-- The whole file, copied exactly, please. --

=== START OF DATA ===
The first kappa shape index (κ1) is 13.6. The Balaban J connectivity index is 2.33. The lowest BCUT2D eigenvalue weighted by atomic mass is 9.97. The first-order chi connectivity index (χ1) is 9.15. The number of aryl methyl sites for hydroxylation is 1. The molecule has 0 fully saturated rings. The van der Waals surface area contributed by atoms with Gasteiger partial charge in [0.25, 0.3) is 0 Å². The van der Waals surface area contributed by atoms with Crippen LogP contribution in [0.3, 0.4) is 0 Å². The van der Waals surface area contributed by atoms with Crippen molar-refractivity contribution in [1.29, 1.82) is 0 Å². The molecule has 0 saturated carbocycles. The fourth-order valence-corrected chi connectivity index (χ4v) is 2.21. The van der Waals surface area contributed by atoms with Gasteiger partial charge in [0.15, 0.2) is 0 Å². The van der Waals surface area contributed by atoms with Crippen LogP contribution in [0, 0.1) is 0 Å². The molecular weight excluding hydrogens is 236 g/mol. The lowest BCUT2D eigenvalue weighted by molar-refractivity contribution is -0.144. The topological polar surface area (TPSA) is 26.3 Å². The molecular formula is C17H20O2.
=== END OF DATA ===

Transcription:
The first kappa shape index (κ1) is 13.6. The Balaban J connectivity index is 2.33. The lowest BCUT2D eigenvalue weighted by atomic mass is 9.97. The first-order chi connectivity index (χ1) is 9.15. The number of aryl methyl sites for hydroxylation is 1. The molecule has 0 fully saturated rings. The van der Waals surface area contributed by atoms with Gasteiger partial charge in [0.25, 0.3) is 0 Å². The van der Waals surface area contributed by atoms with Crippen LogP contribution in [0.3, 0.4) is 0 Å². The van der Waals surface area contributed by atoms with Crippen molar-refractivity contribution in [1.29, 1.82) is 0 Å². The molecule has 0 saturated carbocycles. The fourth-order valence-corrected chi connectivity index (χ4v) is 2.21. The van der Waals surface area contributed by atoms with Gasteiger partial charge in [0.15, 0.2) is 0 Å². The van der Waals surface area contributed by atoms with Crippen LogP contribution in [0, 0.1) is 0 Å². The molecular weight excluding hydrogens is 236 g/mol. The lowest BCUT2D eigenvalue weighted by molar-refractivity contribution is -0.144. The topological polar surface area (TPSA) is 26.3 Å². The molecular formula is C17H20O2.